Exotic British Masochists

Since I’ve been in Salvador I’ve established the habit of having breakfast at one of the many little bars and cafés in Dois de Julho while reading a local paper. It’s a way of getting me through my morning blues, reading some Portuguese and keeping up with what’s going on. There are always some interesting crime stories which I find fascinating because of the human drama behind them.

Today A Tarde carried a section called ‘The New York Times: International  Weekly’ in Portuguese with various stories from around the world. The one that caught my eye was by Katrin Bennhold. It was a story about the apparently growing popularity of winter swimming in unheated outdoor pools in London.

It was a lively piece, with little comments from the eccentric Brits who brave near-freezing water that apparently makes them feel more alive and less prone to winter depression. The bonding in the little groups of swimmers comes across as they share their enthusiasm and various survival tips. Although winter swimming is popular in a several countries, the article claims the  London swimmers suggested there was something essentially British in taking pleasure in discomfort. The word not used, but clearly applicable, would be masochism.

The piece relates to exoticism, which I have been thinking and reading about. Victor Segalen writes: ‘Peu d’exoticisme polaire’ – there’s not much polar exoticism. But here there seems a clear fascination with an experience difficult to imagine if you live in the tropics. For Bahians reading it here, sitting in 35 degree heat, it must conjure up a strange mixture of fascination and horror. People here do feel the heat, and invest in air conditioning and electric fans to ameliorate it. Drinks tend to be chilled almost to absolute zero. So the idea of coolness is surely at some level attractive. Advertising pictures quite often feature Alpine scenes and snow. Many however also have a horror of the cold, or recount how they found it difficult to put on enough clothes when they were in a cold country. There is a sense of the simultaneous fascination and fear of the unfamiliar experience.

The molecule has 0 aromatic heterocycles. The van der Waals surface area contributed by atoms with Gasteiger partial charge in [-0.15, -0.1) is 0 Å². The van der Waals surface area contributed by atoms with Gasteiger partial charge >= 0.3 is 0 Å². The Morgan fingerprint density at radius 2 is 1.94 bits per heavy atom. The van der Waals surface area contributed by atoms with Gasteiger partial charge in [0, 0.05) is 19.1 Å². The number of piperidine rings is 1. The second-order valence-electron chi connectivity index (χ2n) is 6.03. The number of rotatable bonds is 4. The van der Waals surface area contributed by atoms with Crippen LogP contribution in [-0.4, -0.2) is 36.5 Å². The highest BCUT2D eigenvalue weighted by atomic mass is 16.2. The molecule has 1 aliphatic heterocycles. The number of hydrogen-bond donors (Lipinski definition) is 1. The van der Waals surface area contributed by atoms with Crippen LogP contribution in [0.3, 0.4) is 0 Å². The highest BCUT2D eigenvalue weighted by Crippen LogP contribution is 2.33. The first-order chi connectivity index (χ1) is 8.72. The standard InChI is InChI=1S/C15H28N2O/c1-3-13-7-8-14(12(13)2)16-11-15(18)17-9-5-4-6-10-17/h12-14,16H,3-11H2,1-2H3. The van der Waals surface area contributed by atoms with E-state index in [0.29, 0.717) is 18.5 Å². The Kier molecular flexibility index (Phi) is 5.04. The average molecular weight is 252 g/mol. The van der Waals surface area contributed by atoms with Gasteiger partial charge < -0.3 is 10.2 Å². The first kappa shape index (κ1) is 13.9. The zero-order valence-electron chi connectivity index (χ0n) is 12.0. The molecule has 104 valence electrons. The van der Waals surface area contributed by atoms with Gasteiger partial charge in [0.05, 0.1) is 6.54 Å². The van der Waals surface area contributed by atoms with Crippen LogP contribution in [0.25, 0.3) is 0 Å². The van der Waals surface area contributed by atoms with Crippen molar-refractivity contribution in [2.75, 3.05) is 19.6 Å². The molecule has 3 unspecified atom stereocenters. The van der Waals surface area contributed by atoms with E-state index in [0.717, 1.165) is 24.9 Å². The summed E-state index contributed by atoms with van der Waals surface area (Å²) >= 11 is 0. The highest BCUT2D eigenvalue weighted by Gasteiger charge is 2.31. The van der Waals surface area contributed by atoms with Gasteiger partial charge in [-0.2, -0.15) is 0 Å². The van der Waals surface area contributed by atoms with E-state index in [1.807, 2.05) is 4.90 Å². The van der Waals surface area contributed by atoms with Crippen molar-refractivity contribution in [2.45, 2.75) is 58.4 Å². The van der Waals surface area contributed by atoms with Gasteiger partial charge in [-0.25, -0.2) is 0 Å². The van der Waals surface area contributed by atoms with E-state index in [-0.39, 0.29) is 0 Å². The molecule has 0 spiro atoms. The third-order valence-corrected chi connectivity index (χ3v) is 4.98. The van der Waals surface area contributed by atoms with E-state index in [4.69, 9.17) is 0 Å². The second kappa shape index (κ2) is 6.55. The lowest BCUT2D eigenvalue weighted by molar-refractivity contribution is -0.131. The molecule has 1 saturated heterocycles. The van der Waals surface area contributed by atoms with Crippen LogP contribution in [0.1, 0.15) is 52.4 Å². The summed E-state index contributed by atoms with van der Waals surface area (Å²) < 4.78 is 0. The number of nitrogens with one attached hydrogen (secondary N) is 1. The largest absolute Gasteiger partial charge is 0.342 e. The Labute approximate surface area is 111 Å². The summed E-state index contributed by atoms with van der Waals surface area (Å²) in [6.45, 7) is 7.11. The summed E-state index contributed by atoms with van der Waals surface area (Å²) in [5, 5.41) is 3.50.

My situation in reading about this is strange. I am from a cold place, reading an article in a hot place, about the coldness of a cold place, served up for the delectation of readers in the hot place, who might find it particularly interesting because to them the cold is exotic. Exoticism is the fascination with otherness, with experience so different it is hard to imagine living it, so foreign that we know we can never own it. Yet for a Brazilian to vicariously experience the bracing thrill of plunging into the winter waters of unheated Brockwell Lido, is to know that life is rich and full of experiences so different, they liberate the imagination. And that is why exoticism attracts us, because it gives an impetus to imagine a different world and a different life, even if we could and would not actually live it. It is about the possibility of another way being.

At the end of the article the swimmers are talking about how to get warm after they have arrived home. ‘How about a warm bath?’ ventures the journalist. ‘You definitely don’t want to do that,’ counters one of the masochists; ‘take a cold bath!’